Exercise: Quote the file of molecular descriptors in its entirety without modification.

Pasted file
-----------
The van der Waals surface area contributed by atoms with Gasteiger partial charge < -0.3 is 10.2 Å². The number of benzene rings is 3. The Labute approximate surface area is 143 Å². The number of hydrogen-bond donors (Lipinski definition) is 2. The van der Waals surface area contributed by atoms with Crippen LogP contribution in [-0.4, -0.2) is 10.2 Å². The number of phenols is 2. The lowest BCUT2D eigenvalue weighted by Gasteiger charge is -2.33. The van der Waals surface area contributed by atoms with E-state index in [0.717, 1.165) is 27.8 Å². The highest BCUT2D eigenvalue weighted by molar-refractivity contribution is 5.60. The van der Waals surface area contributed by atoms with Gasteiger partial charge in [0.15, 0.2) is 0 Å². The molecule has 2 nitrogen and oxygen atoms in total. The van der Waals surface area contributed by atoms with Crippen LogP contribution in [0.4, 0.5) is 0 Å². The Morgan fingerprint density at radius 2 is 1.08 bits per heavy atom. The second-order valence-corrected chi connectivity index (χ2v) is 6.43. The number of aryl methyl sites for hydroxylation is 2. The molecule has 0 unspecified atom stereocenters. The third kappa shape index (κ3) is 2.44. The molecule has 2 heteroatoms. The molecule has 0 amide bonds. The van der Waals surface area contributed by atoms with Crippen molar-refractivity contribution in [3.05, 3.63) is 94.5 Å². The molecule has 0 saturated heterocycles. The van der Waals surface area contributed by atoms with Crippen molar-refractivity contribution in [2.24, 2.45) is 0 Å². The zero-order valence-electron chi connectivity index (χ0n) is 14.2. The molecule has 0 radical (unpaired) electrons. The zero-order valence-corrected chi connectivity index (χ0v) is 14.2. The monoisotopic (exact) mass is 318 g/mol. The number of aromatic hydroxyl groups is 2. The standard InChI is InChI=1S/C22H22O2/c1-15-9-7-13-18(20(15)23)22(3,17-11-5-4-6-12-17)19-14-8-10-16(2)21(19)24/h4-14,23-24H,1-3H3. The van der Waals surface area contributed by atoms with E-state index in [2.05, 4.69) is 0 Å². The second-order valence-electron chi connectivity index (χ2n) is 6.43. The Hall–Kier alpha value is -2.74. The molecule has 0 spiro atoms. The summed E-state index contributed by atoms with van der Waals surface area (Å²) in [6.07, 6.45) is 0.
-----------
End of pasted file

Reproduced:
The van der Waals surface area contributed by atoms with Gasteiger partial charge < -0.3 is 10.2 Å². The number of benzene rings is 3. The Labute approximate surface area is 143 Å². The number of hydrogen-bond donors (Lipinski definition) is 2. The van der Waals surface area contributed by atoms with Crippen LogP contribution in [-0.4, -0.2) is 10.2 Å². The number of phenols is 2. The lowest BCUT2D eigenvalue weighted by Gasteiger charge is -2.33. The van der Waals surface area contributed by atoms with E-state index in [0.717, 1.165) is 27.8 Å². The highest BCUT2D eigenvalue weighted by molar-refractivity contribution is 5.60. The van der Waals surface area contributed by atoms with Gasteiger partial charge in [0.15, 0.2) is 0 Å². The molecule has 2 nitrogen and oxygen atoms in total. The van der Waals surface area contributed by atoms with Crippen LogP contribution in [0.4, 0.5) is 0 Å². The Morgan fingerprint density at radius 2 is 1.08 bits per heavy atom. The second-order valence-corrected chi connectivity index (χ2v) is 6.43. The number of aryl methyl sites for hydroxylation is 2. The molecule has 0 unspecified atom stereocenters. The third kappa shape index (κ3) is 2.44. The molecule has 2 heteroatoms. The molecule has 0 amide bonds. The van der Waals surface area contributed by atoms with Crippen molar-refractivity contribution in [3.05, 3.63) is 94.5 Å². The molecule has 0 saturated heterocycles. The van der Waals surface area contributed by atoms with Crippen molar-refractivity contribution in [2.24, 2.45) is 0 Å². The zero-order valence-electron chi connectivity index (χ0n) is 14.2. The molecule has 0 radical (unpaired) electrons. The zero-order valence-corrected chi connectivity index (χ0v) is 14.2. The monoisotopic (exact) mass is 318 g/mol. The number of aromatic hydroxyl groups is 2. The standard InChI is InChI=1S/C22H22O2/c1-15-9-7-13-18(20(15)23)22(3,17-11-5-4-6-12-17)19-14-8-10-16(2)21(19)24/h4-14,23-24H,1-3H3. The van der Waals surface area contributed by atoms with E-state index in [2.05, 4.69) is 0 Å². The second-order valence-electron chi connectivity index (χ2n) is 6.43. The Hall–Kier alpha value is -2.74. The molecule has 0 spiro atoms. The summed E-state index contributed by atoms with van der Waals surface area (Å²) in [6.07, 6.45) is 0.